Takata, R. et al. Genome-wide association study identifies five new susceptibility loci for prostate cancer in the Japanese population. Nat. Genet. 42, 751–754 (2010).

    CAS  Article  Google Scholar 

  12. 12

    Huang, Q. et al. A prostate cancer susceptibility allele at 6q22 increases RFX6 expression by modulating HOXB13 chromatin binding. Nat. Genet. 46, 126–135 (2014).

    CAS  Article  Google Scholar 

  13. 13

    Han, Y. et al. Integration of multiethnic fine-mapping and genomic annotation to prioritize candidate functional SNPs at prostate cancer susceptibility regions. Hum. Mol. Genet. 24, 5603–5618 (2015).

    CAS  Article  Google Scholar 

  14. 14

    Joung, J.K. & Sander, J.D. TALENs: a widely applicable technology for targeted genome editing. Nat. Rev. Mol. Cell Biol. 14, 49–55 (2013).

    CAS  Article  Google Scholar 

  15. 15

    Mendenhall, E.M. et al. Locus-specific editing of histone modifications at endogenous enhancers. Nat. Biotechnol. 31, 1133–1136 (2013).

    CAS  Article  Google Scholar 

  16. 16

    Maeder, M.L. et al. Robust, synergistic regulation of human gene expression using TALE activators. Nat. Methods 10, 243–245 (2013).

    CAS  Article  Google Scholar 

  17. 17

    Reyon, D. et al. FLASH assembly of TALENs for high-throughput genome editing. Nat. Biotechnol. 30, 460–465 (2012).

    CAS  Article  Google Scholar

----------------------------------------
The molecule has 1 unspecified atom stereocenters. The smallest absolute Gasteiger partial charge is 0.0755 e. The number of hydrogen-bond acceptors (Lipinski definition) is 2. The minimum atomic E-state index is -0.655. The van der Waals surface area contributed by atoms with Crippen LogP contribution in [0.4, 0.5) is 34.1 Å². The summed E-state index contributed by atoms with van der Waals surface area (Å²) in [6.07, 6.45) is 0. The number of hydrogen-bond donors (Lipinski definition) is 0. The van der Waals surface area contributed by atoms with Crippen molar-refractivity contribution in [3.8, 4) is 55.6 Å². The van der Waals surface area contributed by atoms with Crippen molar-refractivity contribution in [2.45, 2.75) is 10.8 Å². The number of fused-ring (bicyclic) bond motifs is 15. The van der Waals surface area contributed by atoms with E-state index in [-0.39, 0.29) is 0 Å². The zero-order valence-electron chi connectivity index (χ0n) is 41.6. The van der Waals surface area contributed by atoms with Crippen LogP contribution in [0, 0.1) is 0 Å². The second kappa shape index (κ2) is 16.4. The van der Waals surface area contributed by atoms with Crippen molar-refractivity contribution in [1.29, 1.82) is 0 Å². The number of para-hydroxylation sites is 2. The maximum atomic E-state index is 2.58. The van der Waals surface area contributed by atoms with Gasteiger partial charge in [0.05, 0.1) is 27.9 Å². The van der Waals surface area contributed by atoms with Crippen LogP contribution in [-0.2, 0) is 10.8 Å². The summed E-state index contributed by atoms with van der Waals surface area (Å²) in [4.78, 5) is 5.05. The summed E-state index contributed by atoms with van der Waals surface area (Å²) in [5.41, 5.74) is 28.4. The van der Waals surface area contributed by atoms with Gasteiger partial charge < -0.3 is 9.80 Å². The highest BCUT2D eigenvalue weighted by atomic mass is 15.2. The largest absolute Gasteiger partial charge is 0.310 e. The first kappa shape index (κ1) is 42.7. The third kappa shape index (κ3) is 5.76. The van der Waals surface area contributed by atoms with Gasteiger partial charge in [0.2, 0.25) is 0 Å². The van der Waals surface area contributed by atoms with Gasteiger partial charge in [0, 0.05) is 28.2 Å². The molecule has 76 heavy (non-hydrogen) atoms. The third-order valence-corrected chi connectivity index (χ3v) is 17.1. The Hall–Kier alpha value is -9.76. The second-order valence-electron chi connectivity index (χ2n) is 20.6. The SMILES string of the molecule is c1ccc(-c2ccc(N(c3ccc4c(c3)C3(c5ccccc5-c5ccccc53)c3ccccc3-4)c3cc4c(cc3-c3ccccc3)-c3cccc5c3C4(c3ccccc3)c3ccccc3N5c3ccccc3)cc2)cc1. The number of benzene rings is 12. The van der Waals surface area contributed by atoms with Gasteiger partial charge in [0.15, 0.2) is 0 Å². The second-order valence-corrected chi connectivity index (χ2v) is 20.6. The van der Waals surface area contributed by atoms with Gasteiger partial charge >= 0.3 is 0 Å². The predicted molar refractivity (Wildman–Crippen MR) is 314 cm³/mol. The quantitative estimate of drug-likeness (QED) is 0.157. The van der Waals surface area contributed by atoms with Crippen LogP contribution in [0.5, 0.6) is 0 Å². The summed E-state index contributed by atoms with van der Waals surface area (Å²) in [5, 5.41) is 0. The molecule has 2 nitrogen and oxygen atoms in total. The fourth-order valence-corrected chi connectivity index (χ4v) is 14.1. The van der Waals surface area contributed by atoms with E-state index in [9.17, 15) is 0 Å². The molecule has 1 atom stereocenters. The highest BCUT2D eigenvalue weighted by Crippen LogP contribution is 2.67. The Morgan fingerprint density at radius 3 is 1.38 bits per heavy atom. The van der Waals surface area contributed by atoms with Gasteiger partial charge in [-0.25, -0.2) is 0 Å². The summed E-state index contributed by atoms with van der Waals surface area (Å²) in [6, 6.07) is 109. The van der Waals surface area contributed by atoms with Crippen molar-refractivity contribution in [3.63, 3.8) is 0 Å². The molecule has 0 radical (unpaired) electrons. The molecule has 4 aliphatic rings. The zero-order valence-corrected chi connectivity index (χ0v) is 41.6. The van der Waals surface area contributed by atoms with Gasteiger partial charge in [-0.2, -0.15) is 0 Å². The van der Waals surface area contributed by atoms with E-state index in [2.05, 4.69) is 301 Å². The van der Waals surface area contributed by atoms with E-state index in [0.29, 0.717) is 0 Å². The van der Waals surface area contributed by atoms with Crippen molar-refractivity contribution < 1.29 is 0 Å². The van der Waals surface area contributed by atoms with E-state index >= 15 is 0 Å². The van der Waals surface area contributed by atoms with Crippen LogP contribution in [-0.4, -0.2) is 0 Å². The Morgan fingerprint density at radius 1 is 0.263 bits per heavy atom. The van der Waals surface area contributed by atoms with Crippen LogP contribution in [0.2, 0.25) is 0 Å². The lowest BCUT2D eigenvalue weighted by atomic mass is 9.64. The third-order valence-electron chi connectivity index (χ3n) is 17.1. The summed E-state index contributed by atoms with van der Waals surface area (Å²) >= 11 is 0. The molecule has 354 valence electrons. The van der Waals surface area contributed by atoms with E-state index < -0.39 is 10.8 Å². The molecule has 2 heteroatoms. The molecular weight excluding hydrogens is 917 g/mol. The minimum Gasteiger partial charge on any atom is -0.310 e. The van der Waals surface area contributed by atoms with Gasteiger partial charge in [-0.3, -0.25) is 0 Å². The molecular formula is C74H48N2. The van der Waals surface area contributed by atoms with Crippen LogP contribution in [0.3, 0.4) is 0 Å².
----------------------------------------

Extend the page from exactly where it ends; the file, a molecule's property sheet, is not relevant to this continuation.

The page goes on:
18. 18

    Kim, Y., Kweon, J. & Kim, J.S. TALENs and ZFNs are associated with different mutation signatures. Nat. Methods 10, 185 (2013).

    Article  Google Scholar 

  19. 19

    Joung, J.K. Unwanted mutations: Standards needed for gene-editing errors. Nature 523, 158 (2015).

    CAS  Article  Google Scholar 

  20. 20

    Guilinger, J.P. et al. Broad specificity profiling of TALENs results in engineered nucleases with improved DNA-cleavage specificity. Nat. Methods 11, 429–435 (2014).

    CAS  Article  Google Scholar 

  21. 21

    Hockemeyer, D. et al. Genetic engineering of human pluripotent cells using TALE nucleases. Nat. Biotechnol. 29, 731–734 (2011).

    CAS  Article  Google Scholar 

  22. 22

    Kim, D., et al. Digenome-seq: genome-wide profiling of CRISPR-Cas9 off-target effects in human cells. Nat. Methods 12, 237–243 (2015).

    CAS  Article  Google Scholar 

  23. 23

    Wang, X. et al. Unbiased detection of off-target cleavage by CRISPR-Cas9 and TALENs using integrase-defective lentiviral vectors. Nat. Biotechnol. 33, 175–178 (2015).